"The Vendor of Sweets" is a 1967 short novel by R.K. Narayan, considered to be one of 20th century India's greatest writers. Like most of Narayan's works, it takes place in Malgudi, a fictional Indian state.

The novel tells the story of Jagan, the titular "Vendor of Sweets", a businessman that operates a fairly successful bakery. The other main characters in the novel are Jagan's "cousin", a busybody that serves mostly as a sounding board for Jagan, and Jagan's son, Mali, as well as Mali's American wife, Grace. The novel is somewhat picaresque, not having a single main plot, but instead being a character study of Jagan. And I think the novel did a good job at portraying Jagan: for the first dozen or so pages, I thought the book would be a type of Indian "Babbitt", portraying the banality of a fatuous Indian businessman. Because Jagan is shown to be silly in many ways. He speaks in truisms, jumps from one idea and scheme to another, and is at least a little hypocritical: he wants to publish a book on a sugar and salt free diet, which is in opposition to his chosen occupation. But Jagan was also a former follower of Gandhi's during the struggle for independence, and a man who wants to see his country succeed. The tension in Jagan's character, and in the book, comes from the fact that while Jagan wants to do well, he is also tied down by his own understanding of tradition and personal vanities.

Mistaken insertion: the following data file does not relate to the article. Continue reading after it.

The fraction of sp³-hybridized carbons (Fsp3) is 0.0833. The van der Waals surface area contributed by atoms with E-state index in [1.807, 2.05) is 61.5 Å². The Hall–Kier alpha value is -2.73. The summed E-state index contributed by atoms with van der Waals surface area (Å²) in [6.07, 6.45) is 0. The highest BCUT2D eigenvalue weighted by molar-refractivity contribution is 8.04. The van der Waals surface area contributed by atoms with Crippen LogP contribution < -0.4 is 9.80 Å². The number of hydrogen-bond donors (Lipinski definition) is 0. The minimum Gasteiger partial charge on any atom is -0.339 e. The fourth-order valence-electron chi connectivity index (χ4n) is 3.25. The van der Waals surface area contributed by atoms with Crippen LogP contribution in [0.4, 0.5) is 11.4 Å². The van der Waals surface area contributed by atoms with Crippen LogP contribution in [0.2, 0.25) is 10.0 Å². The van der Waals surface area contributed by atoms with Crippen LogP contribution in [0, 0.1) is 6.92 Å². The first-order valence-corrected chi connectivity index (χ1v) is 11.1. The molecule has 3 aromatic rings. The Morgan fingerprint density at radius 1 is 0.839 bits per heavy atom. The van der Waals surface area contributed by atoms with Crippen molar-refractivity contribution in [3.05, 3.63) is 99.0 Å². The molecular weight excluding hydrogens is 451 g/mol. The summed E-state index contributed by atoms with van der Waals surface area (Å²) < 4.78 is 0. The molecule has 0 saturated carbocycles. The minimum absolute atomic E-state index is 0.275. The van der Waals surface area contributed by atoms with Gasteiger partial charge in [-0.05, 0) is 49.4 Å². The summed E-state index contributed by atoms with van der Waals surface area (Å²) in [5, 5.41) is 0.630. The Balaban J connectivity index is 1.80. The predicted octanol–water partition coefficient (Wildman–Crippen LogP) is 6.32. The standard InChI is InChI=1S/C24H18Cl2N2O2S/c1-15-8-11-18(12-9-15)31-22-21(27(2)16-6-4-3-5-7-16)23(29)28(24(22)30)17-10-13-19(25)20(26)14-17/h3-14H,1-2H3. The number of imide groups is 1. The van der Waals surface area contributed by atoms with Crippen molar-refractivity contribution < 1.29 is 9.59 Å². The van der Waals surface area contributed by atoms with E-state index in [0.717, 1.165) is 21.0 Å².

As mentioned, this book doesn't really have a plot. There was actually the flickers of a plot, and an interesting one, half-way through, when Jagan's son planned to invent a machine that would automatically write stories, but this turned out to be another diversion. There is probably a lot of events and characters in this book that make more sense if connected with the rest of Nayaran's Malgudi books. The lack of a unifying plot could be due to the differing standards of Indian storytelling, or just to Narayan's own style. I myself found the book quite interesting and lively, despite its episodic format.

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